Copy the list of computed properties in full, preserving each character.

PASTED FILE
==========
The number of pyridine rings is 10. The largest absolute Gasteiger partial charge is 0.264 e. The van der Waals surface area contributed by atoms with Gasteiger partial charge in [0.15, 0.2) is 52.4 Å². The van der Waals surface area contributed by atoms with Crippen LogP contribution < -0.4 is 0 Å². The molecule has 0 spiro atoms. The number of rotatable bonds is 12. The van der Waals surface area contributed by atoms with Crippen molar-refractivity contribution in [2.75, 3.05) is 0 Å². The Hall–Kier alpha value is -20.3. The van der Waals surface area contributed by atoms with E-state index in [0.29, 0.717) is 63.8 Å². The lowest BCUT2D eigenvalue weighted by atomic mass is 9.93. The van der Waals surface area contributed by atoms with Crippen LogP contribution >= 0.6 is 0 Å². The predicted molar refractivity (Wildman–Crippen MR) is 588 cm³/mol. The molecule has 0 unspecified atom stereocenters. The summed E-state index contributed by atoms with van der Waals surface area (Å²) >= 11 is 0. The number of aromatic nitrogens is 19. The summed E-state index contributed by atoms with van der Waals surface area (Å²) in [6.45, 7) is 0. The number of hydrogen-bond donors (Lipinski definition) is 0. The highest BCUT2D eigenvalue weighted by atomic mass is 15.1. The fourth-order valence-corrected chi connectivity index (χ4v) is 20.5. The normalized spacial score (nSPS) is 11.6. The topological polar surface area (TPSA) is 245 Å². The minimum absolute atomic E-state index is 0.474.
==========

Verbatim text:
The number of pyridine rings is 10. The largest absolute Gasteiger partial charge is 0.264 e. The van der Waals surface area contributed by atoms with Gasteiger partial charge in [0.15, 0.2) is 52.4 Å². The van der Waals surface area contributed by atoms with Crippen LogP contribution < -0.4 is 0 Å². The molecule has 0 spiro atoms. The number of rotatable bonds is 12. The van der Waals surface area contributed by atoms with Crippen molar-refractivity contribution in [2.75, 3.05) is 0 Å². The Hall–Kier alpha value is -20.3. The van der Waals surface area contributed by atoms with E-state index in [0.29, 0.717) is 63.8 Å². The lowest BCUT2D eigenvalue weighted by atomic mass is 9.93. The van der Waals surface area contributed by atoms with Crippen LogP contribution >= 0.6 is 0 Å². The predicted molar refractivity (Wildman–Crippen MR) is 588 cm³/mol. The molecule has 0 unspecified atom stereocenters. The summed E-state index contributed by atoms with van der Waals surface area (Å²) >= 11 is 0. The number of aromatic nitrogens is 19. The summed E-state index contributed by atoms with van der Waals surface area (Å²) in [6.45, 7) is 0. The number of hydrogen-bond donors (Lipinski definition) is 0. The highest BCUT2D eigenvalue weighted by atomic mass is 15.1. The fourth-order valence-corrected chi connectivity index (χ4v) is 20.5. The normalized spacial score (nSPS) is 11.6. The topological polar surface area (TPSA) is 245 Å². The minimum absolute atomic E-state index is 0.474.